Oddly, I never managed to reply to this short comment posted by Diana on the critics list in october (October 29, 2012). I saved it as ‘unread’ in emails and didn’t return to it until now. I believe it neatly sums up so many things in one short comment. Unfortunately, I don’t know who it is that Diana is quoting, presumably it is some waldorf parent or other. It doesn’t matter much. Here’s Diana’s insightful comment:
“‘awakened’ as compared to the rest of the children – they are both younger siblings so they’ve been exposed to a lot more of the world/tv/adult concepts than most children their age”
Unfortunately, this parent has obviously already been influenced by Waldorf baloney. Notice the Waldorf jargon about “awakened” children and the whole nonsense about exposing children to “the world” and “adult concepts” that Waldorf teachers proactively fear monger about. (“Adult concepts,” with its frisson of sexual hysteria, actually means things like Big Bird, or the purple dinosaur or the ABC song.) The teacher blames her problems in the classroom on TV. Blaming television (and parents who let their children watch it) and “the world” because you can’t manage rowdy children is BS. The parent should remove her child. It’s unlikely the teacher will agree to actually discipline the boys that are causing problems. Her discipline model – letting rowdy children pound on younger or less aggressive children – is a hallowed Waldorf tradition. The teacher has been ecouraged to believe that evil outside influences (not her) are to blame if she has trouble managing her classroom. She’s also been taught to sow conflict among the parents – blame other parents who let their kids watch TV – in order to deflect criticism from herself. Anyway, if a younger child is being victimized as a result, remember Steiner spoke about karma. “Steiner is difficult.”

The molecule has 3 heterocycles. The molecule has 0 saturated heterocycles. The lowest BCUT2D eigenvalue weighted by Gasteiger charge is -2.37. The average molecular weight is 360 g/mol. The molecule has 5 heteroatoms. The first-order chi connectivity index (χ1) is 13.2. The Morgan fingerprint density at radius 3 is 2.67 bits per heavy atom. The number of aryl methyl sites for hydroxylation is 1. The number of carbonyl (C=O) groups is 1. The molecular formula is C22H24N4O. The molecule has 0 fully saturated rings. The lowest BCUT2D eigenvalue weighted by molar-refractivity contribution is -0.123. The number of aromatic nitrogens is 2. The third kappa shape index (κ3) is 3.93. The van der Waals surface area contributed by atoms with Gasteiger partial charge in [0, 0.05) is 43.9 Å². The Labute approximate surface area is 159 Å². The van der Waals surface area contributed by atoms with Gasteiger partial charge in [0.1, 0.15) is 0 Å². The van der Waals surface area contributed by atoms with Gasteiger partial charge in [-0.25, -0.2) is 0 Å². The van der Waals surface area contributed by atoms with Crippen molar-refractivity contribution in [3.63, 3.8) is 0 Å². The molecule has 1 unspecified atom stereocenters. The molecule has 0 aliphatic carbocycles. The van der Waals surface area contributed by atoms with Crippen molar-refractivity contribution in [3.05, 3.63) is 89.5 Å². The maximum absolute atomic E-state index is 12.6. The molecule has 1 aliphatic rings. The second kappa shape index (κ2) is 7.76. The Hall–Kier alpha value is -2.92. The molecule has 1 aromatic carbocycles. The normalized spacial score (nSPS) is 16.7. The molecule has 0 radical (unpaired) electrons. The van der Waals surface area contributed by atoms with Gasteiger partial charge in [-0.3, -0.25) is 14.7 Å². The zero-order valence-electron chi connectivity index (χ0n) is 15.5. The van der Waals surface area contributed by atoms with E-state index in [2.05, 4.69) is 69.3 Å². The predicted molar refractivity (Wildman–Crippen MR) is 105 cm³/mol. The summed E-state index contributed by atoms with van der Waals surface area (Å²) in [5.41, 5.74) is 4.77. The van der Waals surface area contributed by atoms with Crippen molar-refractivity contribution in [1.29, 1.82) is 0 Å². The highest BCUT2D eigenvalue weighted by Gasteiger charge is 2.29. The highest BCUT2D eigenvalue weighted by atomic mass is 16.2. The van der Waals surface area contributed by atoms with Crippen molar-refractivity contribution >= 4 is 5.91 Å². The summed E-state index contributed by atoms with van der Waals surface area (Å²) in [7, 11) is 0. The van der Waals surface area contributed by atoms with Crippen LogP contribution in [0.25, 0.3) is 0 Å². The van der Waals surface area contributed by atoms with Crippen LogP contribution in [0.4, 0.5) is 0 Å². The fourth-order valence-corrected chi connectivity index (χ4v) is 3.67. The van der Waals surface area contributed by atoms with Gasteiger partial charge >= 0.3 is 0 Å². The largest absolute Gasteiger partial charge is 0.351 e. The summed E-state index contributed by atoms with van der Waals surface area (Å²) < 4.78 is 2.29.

Notice the teacher (or some Waldorf bliss ninny) has convinced her that as “younger siblings,” these out-of-control children have somehow been “exposed to more of the world.” Um, a lot of children have older siblings …
I find this particularly useful as it explains how waldorf philosophy helps the teacher to transfer responsibility for not managing the children and the situation in the class to external factors — nothing is ever the school’s fault (or responsibility). Children needing to ‘punish’ each other — unresolved conflicts, karma, not the teacher’s business to interfere with. Discipline problems, management problems, difficult children — the fault of the world, modern media, anything but the school, which, if parents weren’t so disobedient (and did keep their children sufficiently secluded), would be a peaceful haven away from the world. And, in case someone might have thought so, Diana is not joking when she mentions an ABC song. Premature intellectual pursuits, not only television and computer games, lead to unbalanced development. The child becomes difficult as a consequence of knowledge and learning, when according to anthroposophical ideas — and dogmatic waldorf teachers — the child is not yet ready for those, not yet at the correct stage of development for such activities.
For some reason, the fact that unwanted behaviour can arise as a consequence of boredom and intellectual under-stimulation — in turn directly caused by the pedagogical approach itself — rarely seems to occur to the believers.